• The present invention is a system and method for characterizing human (or animate) speech voiced excitation functions and acoustic signals, for removing unwanted acoustic noise which often occurs when a speaker uses a microphone in common environments, and for synthesizing personalized or modified human (or other animate) speech upon command from a controller. A low power EM sensor is used to detect the motions of windpipe tissues in the glottal region of the human speech system before, during, and after voiced speech is produced by a user. From these tissue motion measurements, a voiced excitation function can be derived. Further,more » the excitation function provides speech production information to enhance noise removal from human speech and it enables accurate transfer functions of speech to be obtained. Previously stored excitation and transfer functions can be used for synthesizing personalized or modified human speech. Configurations of EM sensor and acoustic microphone systems are described to enhance noise cancellation and to enable multiple articulator measurements.« less
  • The present invention is a system and method for characterizing human (or animate) speech voiced excitation functions and acoustic signals, for removing unwanted acoustic noise which often occurs when a speaker uses a microphone in common environments, and for synthesizing personalized or modified human (or other animate) speech upon command from a controller. A low power EM sensor is used to detect the motions of windpipe tissues in the glottal region of the human speech system before, during, and after voiced speech is produced by a user. From these tissue motion measurements, a voiced excitation function can be derived. Further,more » the excitation function provides speech production information to enhance noise removal from human speech and it enables accurate transfer functions of speech to be obtained. Previously stored excitation and transfer functions can be used for synthesizing personalized or modified human speech. Configurations of EM sensor and acoustic microphone systems are described to enhance noise cancellation and to enable multiple articulator measurements.« less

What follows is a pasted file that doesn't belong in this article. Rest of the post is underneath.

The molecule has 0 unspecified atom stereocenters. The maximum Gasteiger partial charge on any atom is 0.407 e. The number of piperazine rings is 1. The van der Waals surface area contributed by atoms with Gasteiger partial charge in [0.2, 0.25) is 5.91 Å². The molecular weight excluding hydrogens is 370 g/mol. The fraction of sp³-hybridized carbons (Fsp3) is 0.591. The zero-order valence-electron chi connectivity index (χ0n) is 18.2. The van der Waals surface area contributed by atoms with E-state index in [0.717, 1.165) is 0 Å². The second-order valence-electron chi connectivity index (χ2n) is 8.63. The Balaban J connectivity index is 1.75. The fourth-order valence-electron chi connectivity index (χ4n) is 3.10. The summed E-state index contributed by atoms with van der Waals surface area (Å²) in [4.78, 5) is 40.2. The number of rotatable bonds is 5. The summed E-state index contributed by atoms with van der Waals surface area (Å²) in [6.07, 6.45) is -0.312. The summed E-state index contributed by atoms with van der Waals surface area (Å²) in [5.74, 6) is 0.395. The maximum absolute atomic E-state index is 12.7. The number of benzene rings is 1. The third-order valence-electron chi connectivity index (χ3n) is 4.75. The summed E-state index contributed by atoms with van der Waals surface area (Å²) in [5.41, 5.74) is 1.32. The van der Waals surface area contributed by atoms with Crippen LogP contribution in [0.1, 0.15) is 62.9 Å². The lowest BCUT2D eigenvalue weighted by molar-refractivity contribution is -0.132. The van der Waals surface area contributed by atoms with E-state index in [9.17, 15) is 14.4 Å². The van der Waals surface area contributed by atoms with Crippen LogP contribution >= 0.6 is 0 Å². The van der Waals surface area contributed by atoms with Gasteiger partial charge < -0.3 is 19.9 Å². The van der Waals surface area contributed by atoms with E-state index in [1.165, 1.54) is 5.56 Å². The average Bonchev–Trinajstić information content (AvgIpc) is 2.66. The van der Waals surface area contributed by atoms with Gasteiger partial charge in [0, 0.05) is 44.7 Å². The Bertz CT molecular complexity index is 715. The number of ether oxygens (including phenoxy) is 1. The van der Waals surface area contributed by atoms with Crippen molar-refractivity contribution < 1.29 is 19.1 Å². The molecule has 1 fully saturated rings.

• A system and method for characterizing, synthesizing, and/or canceling out acoustic signals from inanimate sound sources is disclosed. Propagating wave electromagnetic sensors monitor excitation sources in sound producing systems, such as machines, musical instruments, and various other structures. Acoustical output from these sound producing systems is also monitored. From such information, a transfer function characterizing the sound producing system is generated. From the transfer function, acoustical output from the sound producing system may be synthesized or canceled. The methods disclosed enable accurate calculation of matched transfer functions relating specific excitations to specific acoustical outputs. Knowledge of such signals and functionsmore » can be used to effect various sound replication, sound source identification, and sound cancellation applications.« less